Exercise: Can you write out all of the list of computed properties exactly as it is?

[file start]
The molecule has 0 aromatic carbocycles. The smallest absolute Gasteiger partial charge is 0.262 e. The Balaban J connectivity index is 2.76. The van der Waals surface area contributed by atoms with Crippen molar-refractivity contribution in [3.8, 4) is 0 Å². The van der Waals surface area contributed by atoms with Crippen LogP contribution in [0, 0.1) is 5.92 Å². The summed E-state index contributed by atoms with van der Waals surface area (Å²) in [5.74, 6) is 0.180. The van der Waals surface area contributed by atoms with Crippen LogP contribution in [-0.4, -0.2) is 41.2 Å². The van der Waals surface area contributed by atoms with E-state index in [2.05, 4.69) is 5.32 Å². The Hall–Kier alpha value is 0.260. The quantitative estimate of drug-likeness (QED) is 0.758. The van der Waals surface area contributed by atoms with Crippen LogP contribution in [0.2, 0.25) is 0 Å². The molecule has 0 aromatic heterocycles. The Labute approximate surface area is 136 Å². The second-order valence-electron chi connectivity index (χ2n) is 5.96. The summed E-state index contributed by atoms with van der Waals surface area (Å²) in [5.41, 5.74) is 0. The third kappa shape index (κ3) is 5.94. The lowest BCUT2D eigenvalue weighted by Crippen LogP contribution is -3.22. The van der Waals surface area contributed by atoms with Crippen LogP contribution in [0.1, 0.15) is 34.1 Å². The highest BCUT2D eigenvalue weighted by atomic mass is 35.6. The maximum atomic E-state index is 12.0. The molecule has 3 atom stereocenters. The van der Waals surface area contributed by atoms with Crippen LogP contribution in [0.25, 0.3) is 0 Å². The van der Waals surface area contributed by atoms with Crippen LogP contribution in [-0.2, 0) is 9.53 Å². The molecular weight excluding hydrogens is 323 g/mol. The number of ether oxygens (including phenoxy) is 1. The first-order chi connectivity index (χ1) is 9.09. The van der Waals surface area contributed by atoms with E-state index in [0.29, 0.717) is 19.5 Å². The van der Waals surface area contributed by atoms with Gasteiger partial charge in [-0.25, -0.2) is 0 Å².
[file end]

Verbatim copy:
The molecule has 0 aromatic carbocycles. The smallest absolute Gasteiger partial charge is 0.262 e. The Balaban J connectivity index is 2.76. The van der Waals surface area contributed by atoms with Crippen molar-refractivity contribution in [3.8, 4) is 0 Å². The van der Waals surface area contributed by atoms with Crippen LogP contribution in [0, 0.1) is 5.92 Å². The summed E-state index contributed by atoms with van der Waals surface area (Å²) in [5.74, 6) is 0.180. The van der Waals surface area contributed by atoms with Crippen LogP contribution in [-0.4, -0.2) is 41.2 Å². The van der Waals surface area contributed by atoms with E-state index in [2.05, 4.69) is 5.32 Å². The Hall–Kier alpha value is 0.260. The quantitative estimate of drug-likeness (QED) is 0.758. The van der Waals surface area contributed by atoms with Crippen LogP contribution in [0.2, 0.25) is 0 Å². The molecule has 0 aromatic heterocycles. The Labute approximate surface area is 136 Å². The second-order valence-electron chi connectivity index (χ2n) is 5.96. The summed E-state index contributed by atoms with van der Waals surface area (Å²) in [5.41, 5.74) is 0. The third kappa shape index (κ3) is 5.94. The lowest BCUT2D eigenvalue weighted by Crippen LogP contribution is -3.22. The van der Waals surface area contributed by atoms with Crippen LogP contribution in [0.1, 0.15) is 34.1 Å². The highest BCUT2D eigenvalue weighted by atomic mass is 35.6. The maximum atomic E-state index is 12.0. The molecule has 3 atom stereocenters. The van der Waals surface area contributed by atoms with Crippen LogP contribution in [0.25, 0.3) is 0 Å². The van der Waals surface area contributed by atoms with Crippen LogP contribution in [-0.2, 0) is 9.53 Å². The molecular weight excluding hydrogens is 323 g/mol. The number of ether oxygens (including phenoxy) is 1. The first-order chi connectivity index (χ1) is 9.09. The van der Waals surface area contributed by atoms with E-state index in [0.29, 0.717) is 19.5 Å². The van der Waals surface area contributed by atoms with Gasteiger partial charge in [-0.25, -0.2) is 0 Å².